New Zealand Law Society - Statement on Fiji

Statement on Fiji

The New Zealand Law Society Te Kāhui Ture o Aotearoa expresses its concern that Fijian lawyer Mr Richard Naidu has been found guilty of contempt of court.

In a judgment delivered on Tuesday 22 November 2022, the High Court of Fiji held that Mr Naidu had scandalised the Court when he pointed out on Facebook a spelling error in a court judgment. He is scheduled to be sentenced on 5 January 2023. The charge of contempt for scandalising the court has been repealed in many parts of the Commonwealth, in recognition of its chilling effect on freedom of speech in the context of judicial error and misconduct.

Mr Naidu is a senior Fijian lawyer who has worked in the area of human rights and upholding freedom of speech and expression. The contempt of court charges were brought by Fiji’s Attorney General, Hon. Aiyaz Sayed-Khaiyum in June 2022. In the months preceding the charges, Mr Naidu had appeared at political opposition rallies, leading to speculation he may run for political office.

The Law Council of Australia sent Mr Nicholas Cowdery KC as an observer to the proceedings. He reported that Mr Naidu was denied procedural fairness and was not afforded a fair trial. He raised concerns about the bona fides of the proceedings, the attempted reversal of the onus of proof and Mr Naidu’s inability to test the evidence against him. The Court ruled against Mr Naidu’s request to cross-examine the sole witness, the Attorney-General.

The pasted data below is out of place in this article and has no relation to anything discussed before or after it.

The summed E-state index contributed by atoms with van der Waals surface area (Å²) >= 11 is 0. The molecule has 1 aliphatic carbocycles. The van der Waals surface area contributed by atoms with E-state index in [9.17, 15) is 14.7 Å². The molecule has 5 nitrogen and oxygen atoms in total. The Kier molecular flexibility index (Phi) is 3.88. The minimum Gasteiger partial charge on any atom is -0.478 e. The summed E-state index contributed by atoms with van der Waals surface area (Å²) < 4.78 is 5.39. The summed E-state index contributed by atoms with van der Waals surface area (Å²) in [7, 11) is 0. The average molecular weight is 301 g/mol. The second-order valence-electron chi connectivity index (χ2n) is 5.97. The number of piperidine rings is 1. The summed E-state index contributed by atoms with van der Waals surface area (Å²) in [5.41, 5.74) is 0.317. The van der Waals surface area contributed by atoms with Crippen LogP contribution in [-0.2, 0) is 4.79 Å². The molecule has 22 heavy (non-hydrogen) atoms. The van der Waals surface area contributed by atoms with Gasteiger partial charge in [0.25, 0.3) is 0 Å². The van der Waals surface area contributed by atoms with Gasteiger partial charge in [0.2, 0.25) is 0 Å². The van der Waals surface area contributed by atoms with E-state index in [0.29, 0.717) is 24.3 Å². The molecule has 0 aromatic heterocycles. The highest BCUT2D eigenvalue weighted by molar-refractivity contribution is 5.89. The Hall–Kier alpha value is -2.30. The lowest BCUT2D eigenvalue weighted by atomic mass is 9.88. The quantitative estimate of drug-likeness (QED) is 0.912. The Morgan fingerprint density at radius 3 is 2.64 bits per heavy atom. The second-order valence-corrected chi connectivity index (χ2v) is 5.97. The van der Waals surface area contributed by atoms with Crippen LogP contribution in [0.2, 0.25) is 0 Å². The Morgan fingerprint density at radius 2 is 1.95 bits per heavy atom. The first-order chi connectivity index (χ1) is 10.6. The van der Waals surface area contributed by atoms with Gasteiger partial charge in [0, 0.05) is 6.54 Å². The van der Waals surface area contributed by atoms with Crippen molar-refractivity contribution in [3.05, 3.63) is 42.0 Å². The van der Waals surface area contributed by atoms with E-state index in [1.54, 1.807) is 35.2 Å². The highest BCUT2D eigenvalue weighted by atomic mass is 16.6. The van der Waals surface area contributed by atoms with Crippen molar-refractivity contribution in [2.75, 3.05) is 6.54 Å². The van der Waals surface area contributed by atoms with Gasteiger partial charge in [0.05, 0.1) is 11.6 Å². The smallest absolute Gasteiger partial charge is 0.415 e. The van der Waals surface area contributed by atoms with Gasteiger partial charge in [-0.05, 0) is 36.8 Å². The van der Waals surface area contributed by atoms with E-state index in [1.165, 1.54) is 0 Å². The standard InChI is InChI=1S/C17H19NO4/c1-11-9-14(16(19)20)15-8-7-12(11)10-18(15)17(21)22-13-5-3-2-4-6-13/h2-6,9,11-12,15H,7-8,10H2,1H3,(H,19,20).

Given both the stringent requirements of the offence of scandalising the court and its potential impacts upon freedom of speech, the Law Society is concerned at the decisions to charge and to convict Mr Naidu.  The Law Society is also concerned that the Court’s refusal to allow Mr Naidu to test the evidence against him appears to be in breach of Article 14(3)(e) of the UN International Covenant on Civil and Political Rights and section 14(2)(l) of the Constitution of the Republic of Fiji. Both instruments guarantee the right of an accused to examine and challenge the witnesses and evidence presented against them. Such breaches constitute an unfair trial.

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